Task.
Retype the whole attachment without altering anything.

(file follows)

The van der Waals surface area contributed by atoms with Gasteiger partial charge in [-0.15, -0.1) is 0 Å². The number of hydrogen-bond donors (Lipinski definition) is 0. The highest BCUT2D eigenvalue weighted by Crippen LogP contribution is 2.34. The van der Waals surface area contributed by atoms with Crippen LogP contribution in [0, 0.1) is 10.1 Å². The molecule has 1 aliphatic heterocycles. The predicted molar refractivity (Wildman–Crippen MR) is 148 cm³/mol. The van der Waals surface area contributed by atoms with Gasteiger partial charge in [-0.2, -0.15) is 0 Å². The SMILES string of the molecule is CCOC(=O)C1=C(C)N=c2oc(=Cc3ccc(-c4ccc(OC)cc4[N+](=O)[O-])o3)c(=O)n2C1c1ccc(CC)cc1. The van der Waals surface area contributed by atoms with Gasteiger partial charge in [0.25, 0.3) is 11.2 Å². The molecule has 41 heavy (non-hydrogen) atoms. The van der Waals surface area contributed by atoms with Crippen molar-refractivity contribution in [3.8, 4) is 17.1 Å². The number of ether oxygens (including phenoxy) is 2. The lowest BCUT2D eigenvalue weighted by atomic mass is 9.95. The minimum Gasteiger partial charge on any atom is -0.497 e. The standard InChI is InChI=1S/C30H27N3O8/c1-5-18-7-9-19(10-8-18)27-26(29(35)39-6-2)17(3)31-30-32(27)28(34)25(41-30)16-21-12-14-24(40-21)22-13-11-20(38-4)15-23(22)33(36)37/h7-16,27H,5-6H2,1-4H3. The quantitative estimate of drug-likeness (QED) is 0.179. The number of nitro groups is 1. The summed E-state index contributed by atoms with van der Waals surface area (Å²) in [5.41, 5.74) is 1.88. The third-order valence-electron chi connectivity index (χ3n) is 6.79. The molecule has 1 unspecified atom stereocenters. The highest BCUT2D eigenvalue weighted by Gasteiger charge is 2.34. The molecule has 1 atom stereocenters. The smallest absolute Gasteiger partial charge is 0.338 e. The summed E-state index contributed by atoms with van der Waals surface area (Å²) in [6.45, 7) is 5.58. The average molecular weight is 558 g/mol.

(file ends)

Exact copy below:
The van der Waals surface area contributed by atoms with Gasteiger partial charge in [-0.15, -0.1) is 0 Å². The number of hydrogen-bond donors (Lipinski definition) is 0. The highest BCUT2D eigenvalue weighted by Crippen LogP contribution is 2.34. The van der Waals surface area contributed by atoms with Crippen LogP contribution in [0, 0.1) is 10.1 Å². The molecule has 1 aliphatic heterocycles. The predicted molar refractivity (Wildman–Crippen MR) is 148 cm³/mol. The van der Waals surface area contributed by atoms with Gasteiger partial charge in [-0.2, -0.15) is 0 Å². The SMILES string of the molecule is CCOC(=O)C1=C(C)N=c2oc(=Cc3ccc(-c4ccc(OC)cc4[N+](=O)[O-])o3)c(=O)n2C1c1ccc(CC)cc1. The van der Waals surface area contributed by atoms with Gasteiger partial charge in [0.25, 0.3) is 11.2 Å². The molecule has 41 heavy (non-hydrogen) atoms. The van der Waals surface area contributed by atoms with Crippen molar-refractivity contribution in [3.8, 4) is 17.1 Å². The number of ether oxygens (including phenoxy) is 2. The lowest BCUT2D eigenvalue weighted by atomic mass is 9.95. The minimum Gasteiger partial charge on any atom is -0.497 e. The standard InChI is InChI=1S/C30H27N3O8/c1-5-18-7-9-19(10-8-18)27-26(29(35)39-6-2)17(3)31-30-32(27)28(34)25(41-30)16-21-12-14-24(40-21)22-13-11-20(38-4)15-23(22)33(36)37/h7-16,27H,5-6H2,1-4H3. The quantitative estimate of drug-likeness (QED) is 0.179. The number of nitro groups is 1. The summed E-state index contributed by atoms with van der Waals surface area (Å²) in [5.41, 5.74) is 1.88. The third-order valence-electron chi connectivity index (χ3n) is 6.79. The molecule has 1 unspecified atom stereocenters. The highest BCUT2D eigenvalue weighted by Gasteiger charge is 2.34. The molecule has 1 atom stereocenters. The smallest absolute Gasteiger partial charge is 0.338 e. The summed E-state index contributed by atoms with van der Waals surface area (Å²) in [6.45, 7) is 5.58. The average molecular weight is 558 g/mol.